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2013 Vintage ‘Toe Pincher’ Coffin On Display At Chisholm Trail Museum
January 31, 2013

History saw 17 men hanged behind the Johnson County Jail, Johnson County Heritage Foundation Chairman David Murdoch said.
“Of those, five were legal hangings,” Murdoch said. “The rest were vigilante hangings, just pulled out of the jail and strung up.”
Although the old jail is no more, a replica now sits among the array of buildings and exhibits at the Chisholm Trail Outdoor Museum — which JCHF oversees — off U.S. Highway 67 along Lake Pat Cleburne’s banks.

There are no plans to hang an 18th victim anytime soon. But should the need arise, the museum has a brand new 1800s-style coffin ready for occupancy.
It is a coffin by the way, not a casket, explained Jimmy Wray, director of Crosier-Pearson Cleburne Funeral Home.
“People get that wrong all the time,” Wray said. “A coffin has six sides while a casket has four.”
Wray and his wife, Carol Wray, co-director of Crosier-Pearson, officially donated the coffin to the CTOM on Monday.
“They called them toe pinchers,” Jimmy said, pointing out the narrow bottom section of the coffin.

Few if any companies manufacture coffins anymore, Jimmy said, at least in America, and it’s unlikely anyone has gone to glory in a coffin similar to the one donated by the Wrays, in decades.
“Jimmy and Carol were up here to see the one-room schoolhouse built at CTOM last year and Jimmy offhandedly asked if we’d like to have a coffin for the museum,” Murdoch said. “I said, ‘Are you kidding me? We’d be delighted to have one.’”
Such coffins not being readily available, the Wrays turned to Cleburne resident Lewis Bundock, who builds furniture — Bundock built the pulpits and several memorial tables for the funeral home, Carol said — and restores historic homes.
“I used old planking wood,” Bundock said while running his hand across the coffin’s side. “The nails are hand cut and treated so they’ll rust. Research took 20 to 30 hours, actual construction about 10 hours. Once it was done I made a pickling solution of vinegar, steel wool and salt water and set the coffin out in the pasture for about two weeks.”
Three rope loops protrude from each side of the coffin, making for easy transport. Fancier coffins of the time eschewed individual smaller sections of rope for full lengths, which looped in and out of the coffin, Bundock said. Such coffins were fairly rare, however, as rope was expensive.

“If you want [old time] authentic, this is about as close as you’re going to get,” Jimmy said, admiring Bundock’s handiwork.
“There were basically three types of coffins,” Bundock said. “A service coffin, which was basically just put someone in and stick them in the ground, a display coffin for laying someone out and a transport coffin, which is what this one is.”
Tapping a builder to construct a coffin, especially one meant to resemble a pre-1900's style, makes perfect sense, Carol said.
“Before funeral homes really got established in the late 1800s, most coffins came from the livery stables, because you had blacksmiths there, or were built in the furniture stores,” Carol said.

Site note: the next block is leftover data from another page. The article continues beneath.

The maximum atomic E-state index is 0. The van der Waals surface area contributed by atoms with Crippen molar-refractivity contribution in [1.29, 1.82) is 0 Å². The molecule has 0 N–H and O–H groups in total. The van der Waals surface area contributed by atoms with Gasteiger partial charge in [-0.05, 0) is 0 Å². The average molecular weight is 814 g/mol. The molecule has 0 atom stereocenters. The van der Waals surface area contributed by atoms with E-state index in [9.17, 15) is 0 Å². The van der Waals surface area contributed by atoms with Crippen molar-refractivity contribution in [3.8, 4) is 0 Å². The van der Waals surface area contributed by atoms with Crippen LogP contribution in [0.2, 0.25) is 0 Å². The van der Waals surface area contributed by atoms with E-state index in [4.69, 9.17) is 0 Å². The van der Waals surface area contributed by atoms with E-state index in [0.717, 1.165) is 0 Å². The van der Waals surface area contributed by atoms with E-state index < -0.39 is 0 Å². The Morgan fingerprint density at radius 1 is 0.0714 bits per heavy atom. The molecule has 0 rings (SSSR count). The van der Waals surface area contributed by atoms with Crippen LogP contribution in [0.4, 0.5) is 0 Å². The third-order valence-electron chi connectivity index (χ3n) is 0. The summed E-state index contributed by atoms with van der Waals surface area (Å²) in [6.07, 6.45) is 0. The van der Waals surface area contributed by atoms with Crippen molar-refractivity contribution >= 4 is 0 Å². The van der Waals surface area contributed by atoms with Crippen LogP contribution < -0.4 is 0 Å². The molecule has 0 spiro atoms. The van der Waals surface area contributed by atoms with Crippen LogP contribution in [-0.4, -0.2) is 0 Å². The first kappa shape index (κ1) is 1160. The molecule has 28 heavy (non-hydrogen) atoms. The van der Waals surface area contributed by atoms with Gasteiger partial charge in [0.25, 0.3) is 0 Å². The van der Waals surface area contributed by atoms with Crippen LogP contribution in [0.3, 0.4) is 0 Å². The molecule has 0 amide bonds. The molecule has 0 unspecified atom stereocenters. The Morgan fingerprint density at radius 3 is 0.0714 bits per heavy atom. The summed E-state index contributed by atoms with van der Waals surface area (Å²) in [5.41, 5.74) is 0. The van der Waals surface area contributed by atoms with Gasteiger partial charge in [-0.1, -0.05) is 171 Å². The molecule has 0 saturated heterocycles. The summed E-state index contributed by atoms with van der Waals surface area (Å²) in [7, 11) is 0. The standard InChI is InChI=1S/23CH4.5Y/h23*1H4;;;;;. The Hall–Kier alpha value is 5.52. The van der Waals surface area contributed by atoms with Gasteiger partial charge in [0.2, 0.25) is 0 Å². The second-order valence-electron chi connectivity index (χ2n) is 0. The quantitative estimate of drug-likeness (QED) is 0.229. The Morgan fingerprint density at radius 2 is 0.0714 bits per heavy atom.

Construction appears to be hereditary in the Bundock family. Bundock used his grandfather’s hand tools to construct the coffin.
“My grandfather was an apprentice shipbuilder in England and served in the English-Canadian Air Force during World War I where he did the bracing and wires for the [double wing] biplanes,” Bundock said. Bundock’s grandfather came to America during the war, returned to England after then later homesteaded in Canada.
“My father was actually a Canadian citizen,” Bundock said. “But he came to Fort Worth to start his building business.”
Like father, like son, Bundock now repairs and renovates old homes in Park Hill, Westover Hills and other historic Fort Worth neighborhoods.

“Not long ago I was reconditioning the windows of a house that my dad built in 1921,” Bundock said.
The coffin project offered a fun, if a bit out of the ordinary, change of pace, Bundock said.

Murdoch said he’s thrilled to have the coffin and believes it suitably fits the museum’s mission of portraying the Johnson County of the Old West, pioneer and Chisholm Trail days.
“Originally we hoped for it during [November’s annual] Pioneer Days,” Murdoch said. “But there was no way it could’ve been built and ready by that time.”

Instead, CTOM officials placed a mannequin dressed as a just-hanged Old West bad guy on a board and propped him up against the jail. Don’t be surprised to see the same brought-to-justice outlaw back again next November, only this time resting at peace in the museum’s new coffin.

“That’s historically what they’d do,” Murdoch said. “Put these people hanged in one of these toe-pincher coffins and set it upright with the lid off at an angle and place coins on their eyes. Put them out there for everyone to see that this is what happens if you act up.”
Until then the coffin will remain displayed, Murdoch said, the latest addition to the experience of a day at CTOM. To keep the curious, children or otherwise, from attempting to climb inside, however, Murdoch said he nailed the lid firmly shut.

By Matt Smith/msmith@trcle.com
Chisholm Trail Marker - Buchanan-1856
Buchanan was the 2nd county seat of Johnson County. A tornado in 1858 destroyed most of the town and the water well. This caused an overflow into the cemetery which triggered an epidemic that claimed over 100 fatalities. An exodus.... Read More
Did you know?
Though it was originally applied only to the trail north of the Red River, Texas cowmen soon gave Chisholm's name to the entire trail from the Rio Grande to central Kansas.

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